Total eclipse of the heart
In what is a sentence that I’m about to have taken wildly out of context from this point onwards, the “match-3” sub-genre shares a key similarity with the works of William Shakespeare. That being: it’s at the focal point of people’s obsession with “reinvention.” In the same way you’d be hard pressed to go watch a performance of Hamlet today without hearing about the bold choice to set it in a dystopian future or the wild west, each new jewel, orb, or color-matching release comes complete with a twist.
In many ways, of course, this is wonderful. Games like 100000000 and Puzzle Quest stand out as symbols of the way developers have re-envisioned casual gameplay through a creative lens. With that said, you can only “breath fresh air” into a concept so many times before that air becomes stale. So when stellar indie publisher Devolver Digital reached about Dungeon Hearts – a match-3 so supposedly innovative that it took only one pitch on a bus at a gaming conference to sell them on distribution – I was fascinated to see if there was more than buzzwords at work.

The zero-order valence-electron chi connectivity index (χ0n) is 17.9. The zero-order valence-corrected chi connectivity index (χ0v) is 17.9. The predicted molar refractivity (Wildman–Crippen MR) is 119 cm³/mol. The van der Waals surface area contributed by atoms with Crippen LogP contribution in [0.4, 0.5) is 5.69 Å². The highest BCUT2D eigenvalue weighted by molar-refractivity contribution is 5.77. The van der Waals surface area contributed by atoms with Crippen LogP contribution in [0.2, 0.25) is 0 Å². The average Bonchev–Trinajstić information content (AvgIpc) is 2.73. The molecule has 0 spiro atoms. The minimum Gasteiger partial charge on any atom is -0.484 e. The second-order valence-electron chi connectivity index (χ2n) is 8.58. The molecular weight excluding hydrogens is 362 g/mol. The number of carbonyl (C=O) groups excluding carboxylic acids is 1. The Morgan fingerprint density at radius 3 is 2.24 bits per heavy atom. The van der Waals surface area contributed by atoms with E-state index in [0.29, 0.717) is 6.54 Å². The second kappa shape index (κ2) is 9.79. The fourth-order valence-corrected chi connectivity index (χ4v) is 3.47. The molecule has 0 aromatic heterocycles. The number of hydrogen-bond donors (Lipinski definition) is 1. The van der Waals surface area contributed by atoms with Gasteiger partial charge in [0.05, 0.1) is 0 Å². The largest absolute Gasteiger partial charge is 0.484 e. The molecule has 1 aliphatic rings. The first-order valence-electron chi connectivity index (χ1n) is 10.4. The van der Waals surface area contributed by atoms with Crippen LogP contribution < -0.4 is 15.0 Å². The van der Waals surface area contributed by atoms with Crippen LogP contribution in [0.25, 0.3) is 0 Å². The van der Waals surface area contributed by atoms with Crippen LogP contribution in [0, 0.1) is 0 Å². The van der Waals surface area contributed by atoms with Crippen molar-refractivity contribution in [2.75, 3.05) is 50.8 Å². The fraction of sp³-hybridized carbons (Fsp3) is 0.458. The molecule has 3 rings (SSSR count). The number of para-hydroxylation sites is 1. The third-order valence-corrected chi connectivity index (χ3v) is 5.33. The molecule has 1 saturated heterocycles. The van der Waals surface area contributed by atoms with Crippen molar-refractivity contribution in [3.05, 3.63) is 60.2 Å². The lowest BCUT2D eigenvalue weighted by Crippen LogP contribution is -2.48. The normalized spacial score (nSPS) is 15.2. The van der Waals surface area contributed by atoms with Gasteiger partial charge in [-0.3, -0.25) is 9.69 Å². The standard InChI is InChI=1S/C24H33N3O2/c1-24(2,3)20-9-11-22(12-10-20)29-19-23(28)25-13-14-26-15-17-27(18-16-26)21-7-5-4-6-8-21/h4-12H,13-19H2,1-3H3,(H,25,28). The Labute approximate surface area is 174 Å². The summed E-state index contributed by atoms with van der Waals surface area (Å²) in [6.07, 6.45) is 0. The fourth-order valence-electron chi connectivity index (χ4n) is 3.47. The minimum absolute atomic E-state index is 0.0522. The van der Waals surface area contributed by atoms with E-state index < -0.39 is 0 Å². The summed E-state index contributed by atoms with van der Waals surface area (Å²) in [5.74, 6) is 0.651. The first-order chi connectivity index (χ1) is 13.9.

Developed by indie studio Cube Roots, the game’s name says a lot about the passion at play. This is an alter-genre love letter to classic RPGs, just as interested in remembering them fondly as in lampooning them passionately. Taking control of four fighters who are more animated archetypes than characters – the warrior, the monk, the mage, and the archer – you run persistently from the left side of the screen to the right on a quest to conquer the appropriately named “Dark One.” In between you and your noble ends, however, are his evil denizens: legions of monsters, mages, and fantasy creepy crawlies you have to surmount first.